Most people only know the names of two or three dozen or so wine varieties, but there are literally thousands of distinct wine-making grapes grown in the world. Some of the lesser known grapes varieties make outstanding value wines that are delicious in their own right.
Even people who know a bit about wines might not recognise the words Falanghina, Parellada, Verdejo or Grüner Veltliner. All of them are the names of white wine-producing grape varietals from Europe and all of them are excellent wines for drinking in Cayman’s tropical climate.
To demonstrate the point, wine gurus Lee Royle and Sergio Serrano from Jacques Scott sat down over lunch at Luca along with the restaurant’s manager, Cheryl Pokoradi, to taste four European white wines.
A white wine grape from the Catalonia region of Spain, Parellada is probably best known as one of three main varieties used to produce Cava, a dry sparkling wine. Although it is more often used for blending, it can also be used to produce a light, fruity, single-variety white wine.
One of the best known single-variety Parellada wines is Torres Viña Sol, a light-bodied, dry and refreshingly crisp wine.
With an alcohol content of 11.5 per cent, this easy-drinking, straw-coloured wine would be great by the pool, with a light lunch or as an apéritif.
Viña Sol displays intense floral and fruit aromas, as well as a complex array of tastes on the palate.
“It’s a beautiful summer wine,” said Royle, noting people who like Sauvignon Blanc would probably also like Torres Viña Sol because of their similarities.
The wine paired nicely with spinach salad served with crispy prosciutto, shaved Parmesan cheese, cherry tomatoes and mandarin oranges.
“It’s a great salad wine,” Pokoradi said. “It has lots of flavours.”
Viña Sol would also pair well will fish, shellfish and rice dishes.
At a retail price of $9.99, Viña Sol represents an incredible value for a wine that is right at home in the tropics.
Wine making goes back a long, long time in Italy and Falanghina is one of the oldest grape varieties cultivated in that country, thought to have been brought there by Greek settlers around 700 BC.
After almost being wiped out by the phylloxera disease in the 20th Century, Falanghina is once again flourishing in the Campania region of southern Italy.
One noted producer of Falanghina is Feudi di San Gregorio, an acclaimed winery established in 1986. Its Falanghina is a medium-bodied wine of pale gold colour and aromas of fruits and flowers. It has a lingering citrus finish and touch of minerality that makes it a delicious pairing with fish and other seafood, white pasta sauces and risotto.
With lunch this day, it paired best with the snapper in lemon, butter and sauce.
Because of its complexity, Falanghina would pair nicely with many of the fish available in the Cayman Islands.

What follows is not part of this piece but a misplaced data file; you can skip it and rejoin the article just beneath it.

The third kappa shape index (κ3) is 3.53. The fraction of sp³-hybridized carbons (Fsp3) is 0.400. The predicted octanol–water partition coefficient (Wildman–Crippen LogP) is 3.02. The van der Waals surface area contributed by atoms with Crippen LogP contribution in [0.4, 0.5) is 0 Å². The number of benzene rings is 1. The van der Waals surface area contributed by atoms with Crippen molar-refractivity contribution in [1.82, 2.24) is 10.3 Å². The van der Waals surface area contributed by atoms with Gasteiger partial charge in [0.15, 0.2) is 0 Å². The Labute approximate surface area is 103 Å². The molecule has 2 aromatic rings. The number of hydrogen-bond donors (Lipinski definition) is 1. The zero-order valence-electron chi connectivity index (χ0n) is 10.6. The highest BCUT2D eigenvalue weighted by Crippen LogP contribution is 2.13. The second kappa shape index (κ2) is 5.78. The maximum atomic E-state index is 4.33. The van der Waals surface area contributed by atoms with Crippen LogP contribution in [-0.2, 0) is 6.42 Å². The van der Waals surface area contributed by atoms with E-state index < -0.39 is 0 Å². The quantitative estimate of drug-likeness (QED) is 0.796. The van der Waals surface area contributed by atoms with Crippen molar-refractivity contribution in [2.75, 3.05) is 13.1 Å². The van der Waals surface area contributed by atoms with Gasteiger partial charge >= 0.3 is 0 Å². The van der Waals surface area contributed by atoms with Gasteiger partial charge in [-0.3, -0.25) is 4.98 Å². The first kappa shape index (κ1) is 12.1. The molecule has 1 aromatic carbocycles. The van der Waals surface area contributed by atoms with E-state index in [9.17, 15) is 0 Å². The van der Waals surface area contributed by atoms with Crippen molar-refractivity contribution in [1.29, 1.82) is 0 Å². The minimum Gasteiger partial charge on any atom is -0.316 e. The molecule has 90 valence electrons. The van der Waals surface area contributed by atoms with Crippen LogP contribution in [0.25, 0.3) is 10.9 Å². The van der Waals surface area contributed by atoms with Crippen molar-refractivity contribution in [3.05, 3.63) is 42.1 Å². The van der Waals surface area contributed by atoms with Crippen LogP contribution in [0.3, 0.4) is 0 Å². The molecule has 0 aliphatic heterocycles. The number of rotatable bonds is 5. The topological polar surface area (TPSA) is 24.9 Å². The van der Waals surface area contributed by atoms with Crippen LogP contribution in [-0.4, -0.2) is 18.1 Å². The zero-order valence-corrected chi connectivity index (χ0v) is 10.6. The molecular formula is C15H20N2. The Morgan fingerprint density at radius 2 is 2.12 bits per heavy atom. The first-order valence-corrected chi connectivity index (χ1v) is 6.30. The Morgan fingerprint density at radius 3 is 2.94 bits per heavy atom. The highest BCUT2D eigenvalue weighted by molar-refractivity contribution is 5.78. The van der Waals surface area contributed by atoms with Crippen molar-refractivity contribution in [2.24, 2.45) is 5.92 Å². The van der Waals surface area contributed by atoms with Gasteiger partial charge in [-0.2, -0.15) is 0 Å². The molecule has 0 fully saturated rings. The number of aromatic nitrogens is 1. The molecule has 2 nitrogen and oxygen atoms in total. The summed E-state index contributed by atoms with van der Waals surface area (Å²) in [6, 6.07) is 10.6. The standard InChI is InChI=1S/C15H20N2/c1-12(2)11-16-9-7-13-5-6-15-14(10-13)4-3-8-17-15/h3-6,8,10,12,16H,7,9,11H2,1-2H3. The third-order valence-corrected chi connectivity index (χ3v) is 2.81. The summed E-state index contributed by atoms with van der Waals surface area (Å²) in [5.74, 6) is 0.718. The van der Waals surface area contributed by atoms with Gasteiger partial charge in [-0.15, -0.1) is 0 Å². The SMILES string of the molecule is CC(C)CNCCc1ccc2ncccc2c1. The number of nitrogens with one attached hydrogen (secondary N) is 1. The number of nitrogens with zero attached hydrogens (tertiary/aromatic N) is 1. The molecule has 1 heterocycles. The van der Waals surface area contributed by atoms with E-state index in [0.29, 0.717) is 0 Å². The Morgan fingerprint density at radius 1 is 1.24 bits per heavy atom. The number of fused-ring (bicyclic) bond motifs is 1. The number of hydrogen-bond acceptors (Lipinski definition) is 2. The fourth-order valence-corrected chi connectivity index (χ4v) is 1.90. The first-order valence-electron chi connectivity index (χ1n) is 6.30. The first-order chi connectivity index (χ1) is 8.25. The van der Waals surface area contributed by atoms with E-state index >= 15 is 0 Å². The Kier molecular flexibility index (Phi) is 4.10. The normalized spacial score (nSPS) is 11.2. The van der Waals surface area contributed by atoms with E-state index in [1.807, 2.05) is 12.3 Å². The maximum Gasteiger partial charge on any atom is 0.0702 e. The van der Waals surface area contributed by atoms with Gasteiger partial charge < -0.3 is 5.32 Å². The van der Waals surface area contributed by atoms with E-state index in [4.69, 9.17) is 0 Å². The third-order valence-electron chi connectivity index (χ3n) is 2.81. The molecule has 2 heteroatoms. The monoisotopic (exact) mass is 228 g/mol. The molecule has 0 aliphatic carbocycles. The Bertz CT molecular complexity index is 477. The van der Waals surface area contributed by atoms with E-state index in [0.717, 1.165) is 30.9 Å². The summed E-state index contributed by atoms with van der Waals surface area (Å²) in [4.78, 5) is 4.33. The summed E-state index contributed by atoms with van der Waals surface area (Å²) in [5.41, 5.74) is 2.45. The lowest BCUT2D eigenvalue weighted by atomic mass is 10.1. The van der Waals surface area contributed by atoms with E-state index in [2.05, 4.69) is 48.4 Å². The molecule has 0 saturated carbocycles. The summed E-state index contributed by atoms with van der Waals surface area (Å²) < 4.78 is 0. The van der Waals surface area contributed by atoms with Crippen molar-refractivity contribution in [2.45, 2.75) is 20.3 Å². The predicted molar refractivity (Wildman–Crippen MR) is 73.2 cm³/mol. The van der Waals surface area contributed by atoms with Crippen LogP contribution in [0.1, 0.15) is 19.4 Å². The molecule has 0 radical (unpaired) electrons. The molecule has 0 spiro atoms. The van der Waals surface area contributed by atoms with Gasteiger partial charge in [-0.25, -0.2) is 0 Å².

Feudi di San Gregorio Falanghina (retail $24.99) has an alcohol content of 12.5 per cent, making it another wine ideal for Cayman’s tropical climate.
Grüner Veltliner, a white wine primarily from Austria, might not be known widely on the other side of the Atlantic Ocean, but in New York City it has been the trendy summer wine for several years now.
It’s also been known in Europe – under many different names – since the days of the Romans. In Austria, Grüner Veltliner has been at the forefront of that country’s move to making quality dry white wines since the late 1980s.
Like all of the other white wines tasted at Luca at lunch, Pfaffl Haidviertel Weinviertel Dac Grüner Veltliner ($27.99) has an alcohol content of 12 per cent, making it an easy-drinking wine, perfect with lunch or outdoor events.
But unlike the other wines tasted this afternoon, the Grüner Veltliner – often called Gru-Ve for short – was not only more complex, but paired better with all of the dishes, including the classic Piedmont dish Vitello Tonnato – thinly sliced steamed veal with fried capers and tuna sauce. The latter dish paired extremely well with the wine, Royle said.
“The salt really brings out the fruit in the Grüner.”
The golden yellow wine has a floral and fruity nose. On the palate, it was fruity and full with crisp acidity, making it a good pairing with variety of foods.
Although Verdejo is one of Spain’s iconic white wine grapes, the country is much more known for its red wines like Rioja.
The Verdejo grape most likely originated in North Africa and came to the Rueda region of Spain in the 11th century.
Historically, Verdejo was used mainly to create a Sherry-like wine. By using different processes like harvesting at night and fermenting at cool temperatures, the winery Marqués de Riscal started creating a fresher, less oxidised wines from Verdejo in the 1970s.
The result is a bright, straw-coloured wine that is highly aromatic with a unique and complex flavour profile that includes tropical fruit, fresh grass and a slightly bitter finish.
On the palate, the wine has medium to full mouth feel, allowing it to pair not only with the typical white wine foods like fish and shellfish, but also with chicken, pasta and cold meat salads.
With a relatively low-alcohol content of 12.5 per cent and a bargain price of $12.95, Herederos del Marqués de Riscal Rueda is another great wine for the Cayman Islands and an interesting alternative to Sauvignon Blanc.